“I personally think dance is the closest thing to flying humans can experience,” Lightner said. “The title’s a play on words, because not only are we dancing, but the audience is getting three individual tastes of three different unique people.”
“Flight of the Heart” will include dance styles such as modern, hip-hop, ballet, street jazz and traditional, with separate musical accompaniment.
“Under the Covers” features mostly musical covers of popular songs, being the only performance of the three that tells a story. “Tiny Rebellions” brings a number of conflicts into perspective, such as nature and technology as well as masculinity and femininity. “Hop On, No Stops” employs the concept of taking family memories and life experiences and using them as patchwork and the layering of one’s identity.
“Hop on the ride of life, because there’s no stopping,” O’Brien said. “After you leave the nest, you experience your own things. How you deal with that experience is what you were taught when you were a child.”
Because dance concerts are biennial productions at the college, “Flight of the Heart” will be the only Main Stage dance concert until the 2016–17 academic year.
The show previews Mar. 24 and runs from Mar. 26–29 in Hoerner Theatre.
“You Can’t Take It With You”
“You Can’t Take It With You” is a 1936 three-act comedy written by George S. Kaufman and Moss Hart and directed by Susannah Berryman. The play is set in a wacky household, inside which live the Vanderhof, Sycamore and Carmichael families.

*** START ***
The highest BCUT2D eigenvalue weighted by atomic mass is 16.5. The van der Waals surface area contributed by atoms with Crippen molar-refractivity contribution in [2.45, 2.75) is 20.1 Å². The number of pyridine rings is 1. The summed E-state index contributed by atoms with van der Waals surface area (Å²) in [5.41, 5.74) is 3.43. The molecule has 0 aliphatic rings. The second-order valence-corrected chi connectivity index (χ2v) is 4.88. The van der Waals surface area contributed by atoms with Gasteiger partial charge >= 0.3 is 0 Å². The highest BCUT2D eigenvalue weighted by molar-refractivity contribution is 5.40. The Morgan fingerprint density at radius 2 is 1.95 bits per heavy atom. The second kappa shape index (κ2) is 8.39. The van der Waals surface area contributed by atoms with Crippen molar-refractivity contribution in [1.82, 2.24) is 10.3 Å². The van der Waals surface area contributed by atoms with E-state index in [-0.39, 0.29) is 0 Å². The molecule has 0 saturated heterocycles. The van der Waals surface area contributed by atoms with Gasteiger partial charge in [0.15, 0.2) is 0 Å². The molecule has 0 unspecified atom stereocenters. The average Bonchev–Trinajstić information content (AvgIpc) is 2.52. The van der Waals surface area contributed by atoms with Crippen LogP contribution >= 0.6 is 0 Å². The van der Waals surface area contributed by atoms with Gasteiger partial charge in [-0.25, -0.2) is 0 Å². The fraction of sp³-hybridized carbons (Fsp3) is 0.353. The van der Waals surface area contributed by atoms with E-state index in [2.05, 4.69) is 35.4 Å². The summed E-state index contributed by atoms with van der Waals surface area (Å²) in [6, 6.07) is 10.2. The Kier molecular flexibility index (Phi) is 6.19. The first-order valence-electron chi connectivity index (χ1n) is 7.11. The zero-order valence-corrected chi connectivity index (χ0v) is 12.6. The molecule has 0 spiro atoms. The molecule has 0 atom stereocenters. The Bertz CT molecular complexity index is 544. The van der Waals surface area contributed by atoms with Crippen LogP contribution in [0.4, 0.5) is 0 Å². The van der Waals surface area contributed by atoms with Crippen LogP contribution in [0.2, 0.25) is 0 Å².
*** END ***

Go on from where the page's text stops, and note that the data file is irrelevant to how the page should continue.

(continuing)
Run by the old and eccentric Martin “Grampa” Vanderhof, played by sophomore acting major Cam Wenrich, the Sycamores live an unconventional, detached life of quirky hobbies and free expression, always doing what they please in silly ways.
“It’s a very exaggerated way of living,” senior Stage Manager Kelly Frisch said. “When you open that curtain, it’s just an unbelievable-looking house. It’s not from the same world that we’re used to.”
One day, the one “normal” member of the Sycamore household, Alice Sycamore, played by sophomore acting major Niamh O’Connor, falls in love with Tony Kirby, played by freshman musical theater major Daniel Hayward. Tony, however, is the son of Anthony Kirby, a conservative Wall Street businessman played by senior acting major Michael St. Germain.
As such, Alice must face the difficulties of her family life getting in the way of her relationship with Tony. Hilarious antics begin to ensue when the two polar-opposite families become acquainted with each other.
The play’s central theme contrasts willingness to follow one’s desires with the pressure of staying in the status quo and conforming to societal standards, jostling Alice between family and love, and pitting Grampa against Mr. Kirby’s button-down, status quo way of life.
“[Grampa] kind of goes along with this idea that Mr. Kirby is working on Wall Street and he’s making all this money, but if he’s not doing anything with his life, then why is he even doing that?” junior Assistant Director Danica Kelley said. “Finding what you enjoy in life and spending your time doing what you want to do is the big one here.”
The show previews April 14. Opening night is April 16 and it runs until April 25 in Hoerner Theatre.